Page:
Life In The Philippines: Colors Of Manila
I often get asked “WHY do you live in Manila?”. I get it- as a foreigner there’s a perception in others’ eyes that I have the resources to live anywhere I’d like. Taking into account Manila’s pollution, traffic, and corruption, it’s a fair question.
The truth is, I love Manila. I love her history, her quirky, eclectic food scene, her people with their quick smiles and fascinating stories. I love discovering the hidden gems that you’d miss unless you spent time hanging out with the locals and allowing yourself to slip into their world.
My love for Manila in recent years has been stoked by my self-proclaimed “history and culture nerd” friends, Dustin and Noni. Dustin owns Manila For A Day, a no-bullshit tour company that he started after growing tired of telling a “sanitized” version of the Philippines’ history as a government employed tour guide for foreign VIPs. Dustin is the reason I can show up many of my local friends when it comes to history knowledge- I’ve been on multiple tours with Dustin and he’s been the only person I know who could explain the origin of certain elements of Filipino culture to me. Noni is a Manila For A Day guide- or “cultural navigator” and the creator of Manila For A Day’s newest offering, “Colors of Manila”. Colors of Manila brings travelers and locals alike through one of my very favorite areas of Manila- Quiapo.
Quiapo is home to the world’s oldest Chinatown. Once, it was old Manila’s central business district and “downtown” area. Today, it’s still a bustling hub for commerce, but you’ll see streets full of roadside vendors instead of men in suits with briefcases. Everywhere you turn, there’s vibrant color, chaos, and an explosion of life.
There’s also a beautiful cross-section of diversity in Quiapo. Here, one of Manila’s few mosques exists just beside an iconic old Catholic church. You’ll meet hijab-wearing women selling halal food, vendors selling prayer candles, and fortune tellers offering up a dose of mysticism.
You could stroll through this area on your own, taking in all the sensory stimuli and exploring- but if you want to take a deep dive into the neighborhood, go with Noni or Dustin. The trust and relationships that they’ve built within the community make all the difference in creating an experience that feels mutually respectful, unique, and adventurous.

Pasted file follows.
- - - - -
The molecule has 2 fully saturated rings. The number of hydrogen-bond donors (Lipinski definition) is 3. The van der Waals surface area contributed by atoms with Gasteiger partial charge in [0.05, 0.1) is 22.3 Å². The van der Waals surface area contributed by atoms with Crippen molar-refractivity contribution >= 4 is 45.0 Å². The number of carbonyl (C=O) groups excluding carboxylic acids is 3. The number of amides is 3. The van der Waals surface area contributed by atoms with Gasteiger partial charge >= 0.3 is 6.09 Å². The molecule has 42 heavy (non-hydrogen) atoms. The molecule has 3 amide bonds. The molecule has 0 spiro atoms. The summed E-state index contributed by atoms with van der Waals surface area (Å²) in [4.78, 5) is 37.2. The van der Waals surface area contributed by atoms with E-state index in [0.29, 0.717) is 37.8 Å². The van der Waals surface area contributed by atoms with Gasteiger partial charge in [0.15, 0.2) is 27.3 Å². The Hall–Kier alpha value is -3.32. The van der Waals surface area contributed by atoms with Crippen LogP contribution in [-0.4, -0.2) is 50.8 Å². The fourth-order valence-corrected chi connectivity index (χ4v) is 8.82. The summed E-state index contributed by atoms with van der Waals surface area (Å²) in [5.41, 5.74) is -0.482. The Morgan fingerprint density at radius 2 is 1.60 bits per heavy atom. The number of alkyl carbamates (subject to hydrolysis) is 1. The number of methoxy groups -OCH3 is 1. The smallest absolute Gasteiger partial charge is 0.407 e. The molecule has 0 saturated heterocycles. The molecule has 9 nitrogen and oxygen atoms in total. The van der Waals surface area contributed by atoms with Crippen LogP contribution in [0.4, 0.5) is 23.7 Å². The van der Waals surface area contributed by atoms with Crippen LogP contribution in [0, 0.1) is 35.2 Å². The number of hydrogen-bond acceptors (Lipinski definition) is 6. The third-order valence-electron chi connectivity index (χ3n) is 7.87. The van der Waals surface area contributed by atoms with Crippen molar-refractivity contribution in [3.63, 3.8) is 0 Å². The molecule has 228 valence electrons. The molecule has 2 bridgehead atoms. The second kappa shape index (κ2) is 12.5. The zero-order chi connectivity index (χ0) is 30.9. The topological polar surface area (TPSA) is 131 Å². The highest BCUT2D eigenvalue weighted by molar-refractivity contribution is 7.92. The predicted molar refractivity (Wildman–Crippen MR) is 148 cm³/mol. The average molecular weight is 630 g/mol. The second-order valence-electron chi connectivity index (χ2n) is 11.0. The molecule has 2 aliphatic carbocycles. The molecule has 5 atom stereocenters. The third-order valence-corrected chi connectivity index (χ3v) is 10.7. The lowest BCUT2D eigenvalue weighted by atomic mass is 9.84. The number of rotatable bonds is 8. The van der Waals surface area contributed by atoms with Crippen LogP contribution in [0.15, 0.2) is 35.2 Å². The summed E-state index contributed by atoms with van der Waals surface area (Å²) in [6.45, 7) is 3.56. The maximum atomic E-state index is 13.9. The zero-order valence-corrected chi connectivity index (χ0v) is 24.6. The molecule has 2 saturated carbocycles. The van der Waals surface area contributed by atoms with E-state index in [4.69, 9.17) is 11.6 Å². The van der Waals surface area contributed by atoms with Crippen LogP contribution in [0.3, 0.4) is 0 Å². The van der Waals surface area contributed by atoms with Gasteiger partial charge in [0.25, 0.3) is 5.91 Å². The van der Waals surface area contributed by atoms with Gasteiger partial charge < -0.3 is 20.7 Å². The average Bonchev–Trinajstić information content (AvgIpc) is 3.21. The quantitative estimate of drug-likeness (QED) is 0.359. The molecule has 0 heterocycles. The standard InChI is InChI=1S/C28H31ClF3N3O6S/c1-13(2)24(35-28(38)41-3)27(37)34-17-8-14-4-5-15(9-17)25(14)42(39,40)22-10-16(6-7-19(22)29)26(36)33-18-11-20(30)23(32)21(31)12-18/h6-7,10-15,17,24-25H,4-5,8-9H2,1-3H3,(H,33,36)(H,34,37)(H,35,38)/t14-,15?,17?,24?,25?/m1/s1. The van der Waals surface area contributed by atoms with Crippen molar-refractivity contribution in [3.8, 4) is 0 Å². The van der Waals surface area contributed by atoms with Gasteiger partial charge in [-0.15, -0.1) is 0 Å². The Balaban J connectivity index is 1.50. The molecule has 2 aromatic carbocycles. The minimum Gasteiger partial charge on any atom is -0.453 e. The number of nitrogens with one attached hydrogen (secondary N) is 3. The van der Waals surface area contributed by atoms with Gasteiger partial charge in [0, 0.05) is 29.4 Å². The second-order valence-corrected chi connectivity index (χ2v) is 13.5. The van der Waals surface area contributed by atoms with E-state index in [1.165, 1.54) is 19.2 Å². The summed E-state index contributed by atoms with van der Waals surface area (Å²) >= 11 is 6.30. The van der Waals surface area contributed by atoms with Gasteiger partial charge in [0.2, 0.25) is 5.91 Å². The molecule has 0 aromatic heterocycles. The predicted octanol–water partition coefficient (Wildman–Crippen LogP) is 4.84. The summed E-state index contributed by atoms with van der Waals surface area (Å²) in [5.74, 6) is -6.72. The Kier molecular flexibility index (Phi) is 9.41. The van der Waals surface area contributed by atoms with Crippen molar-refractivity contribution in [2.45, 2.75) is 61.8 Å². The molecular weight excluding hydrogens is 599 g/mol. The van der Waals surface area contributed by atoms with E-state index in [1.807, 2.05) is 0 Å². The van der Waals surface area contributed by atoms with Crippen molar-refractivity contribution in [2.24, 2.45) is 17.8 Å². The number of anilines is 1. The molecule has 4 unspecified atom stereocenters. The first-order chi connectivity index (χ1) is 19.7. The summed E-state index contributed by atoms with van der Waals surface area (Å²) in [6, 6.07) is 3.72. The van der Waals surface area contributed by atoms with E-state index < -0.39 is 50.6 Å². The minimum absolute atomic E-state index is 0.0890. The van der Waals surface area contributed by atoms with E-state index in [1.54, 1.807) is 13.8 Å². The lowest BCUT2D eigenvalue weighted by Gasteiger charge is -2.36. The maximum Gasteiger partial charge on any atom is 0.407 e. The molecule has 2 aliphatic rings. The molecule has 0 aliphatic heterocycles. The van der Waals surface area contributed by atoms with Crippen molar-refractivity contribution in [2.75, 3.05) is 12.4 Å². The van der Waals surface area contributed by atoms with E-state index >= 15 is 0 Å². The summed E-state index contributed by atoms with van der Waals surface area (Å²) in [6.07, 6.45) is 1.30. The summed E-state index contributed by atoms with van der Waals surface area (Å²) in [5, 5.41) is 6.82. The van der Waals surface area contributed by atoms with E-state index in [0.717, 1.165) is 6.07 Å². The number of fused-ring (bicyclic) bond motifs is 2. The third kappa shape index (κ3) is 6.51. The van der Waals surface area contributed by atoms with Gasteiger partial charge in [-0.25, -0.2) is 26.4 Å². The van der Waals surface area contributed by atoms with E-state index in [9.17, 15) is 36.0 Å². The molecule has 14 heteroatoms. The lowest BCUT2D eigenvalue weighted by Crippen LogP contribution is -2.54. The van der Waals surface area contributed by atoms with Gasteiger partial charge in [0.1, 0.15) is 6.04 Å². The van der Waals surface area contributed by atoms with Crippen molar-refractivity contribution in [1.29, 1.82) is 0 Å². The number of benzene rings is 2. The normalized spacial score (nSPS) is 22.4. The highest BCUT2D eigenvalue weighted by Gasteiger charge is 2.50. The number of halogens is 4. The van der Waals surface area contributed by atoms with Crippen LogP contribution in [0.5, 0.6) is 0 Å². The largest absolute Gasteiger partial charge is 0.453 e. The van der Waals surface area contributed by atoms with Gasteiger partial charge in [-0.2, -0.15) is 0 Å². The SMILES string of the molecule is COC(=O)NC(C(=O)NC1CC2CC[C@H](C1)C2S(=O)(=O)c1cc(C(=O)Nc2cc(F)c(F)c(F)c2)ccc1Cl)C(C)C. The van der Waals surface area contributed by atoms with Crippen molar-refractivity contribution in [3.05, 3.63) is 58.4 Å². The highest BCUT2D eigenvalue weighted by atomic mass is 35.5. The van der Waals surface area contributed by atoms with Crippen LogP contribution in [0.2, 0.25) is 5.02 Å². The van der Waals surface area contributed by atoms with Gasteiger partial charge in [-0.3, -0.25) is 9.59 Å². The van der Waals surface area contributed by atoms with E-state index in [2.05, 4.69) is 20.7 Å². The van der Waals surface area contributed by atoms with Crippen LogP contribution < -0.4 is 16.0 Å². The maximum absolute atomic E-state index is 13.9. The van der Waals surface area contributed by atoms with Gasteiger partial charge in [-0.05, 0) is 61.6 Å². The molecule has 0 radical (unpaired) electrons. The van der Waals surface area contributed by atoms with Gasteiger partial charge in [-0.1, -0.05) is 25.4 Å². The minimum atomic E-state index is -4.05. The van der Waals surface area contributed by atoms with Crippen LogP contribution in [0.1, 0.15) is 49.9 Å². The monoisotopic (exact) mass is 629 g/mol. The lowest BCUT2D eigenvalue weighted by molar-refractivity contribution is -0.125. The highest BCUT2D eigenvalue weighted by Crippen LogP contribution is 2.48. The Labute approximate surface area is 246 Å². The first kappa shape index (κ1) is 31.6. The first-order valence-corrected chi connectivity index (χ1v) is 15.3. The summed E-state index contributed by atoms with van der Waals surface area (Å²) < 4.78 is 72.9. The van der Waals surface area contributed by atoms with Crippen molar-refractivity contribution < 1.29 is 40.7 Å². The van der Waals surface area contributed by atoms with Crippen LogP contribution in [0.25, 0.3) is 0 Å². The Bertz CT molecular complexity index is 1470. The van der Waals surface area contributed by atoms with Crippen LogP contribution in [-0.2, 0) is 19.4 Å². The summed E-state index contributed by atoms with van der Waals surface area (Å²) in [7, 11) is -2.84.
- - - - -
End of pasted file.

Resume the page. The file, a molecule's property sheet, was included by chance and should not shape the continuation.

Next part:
My favorite element of Colors of Manila was getting to know the Muslim community. Any non-Catholic group here in the Philippines is a strong minority, and the Muslim community is almost invisible at times. Under Noni’s guidance, the small group I was with was ushered off the street into a little shop where the proprietress outfitted the women with scarves and skirts- ensuring that we’d be respecting the guidelines of the Golden Mosque as we entered. The mosque itself is beautiful- built in the 1970’s as a gesture of goodwill to a visiting Islamic leader. It’s interesting to see how the tile patterns and architecture are both in line with traditional Islamic motifs and uniquely Filipino.
After visiting the mosque, my group was curious to learn more about the Muslim community, so we chatted with both Noni and an older gentleman who saw our group and wanted to join us about the experience of being Muslim in a Catholic nation. This conversation was had over fresh roti and tea, naturally, in a tiny cafe.
Speaking of roti, let’s talk about food. If you know where to go in Quiapo, you’ll find some of the best hole-in-the-wall eateries in Manila. We sampled everything from fresh fruit to street foods to a delicious halal meat-and-rice concoction that I’ve since completely forgotten the name of. What’s an afternoon of roaming around Manila without a “food trip” built in?
Of course, Colors of Manila is more than just food and community- you’ll learn some solid history, too. The thing is, with Manila For A Day, you never feel like you’re sitting in a classroom, and you never tune out as someone drones on with a list of names and dates. You can imagine what the streets of Quiapo must have looked like in the 1960’s or 70’s as your guide points out what each old building was built or used for back in the day. You’ll glean all sorts of knowledge about the area that you’d never otherwise learn.
Check out Manila For A Day to book your own Colors of Manila tour (or choose another itinerary). It’s well worth your time and attention to see this special segment of the city through an informed and positive lens.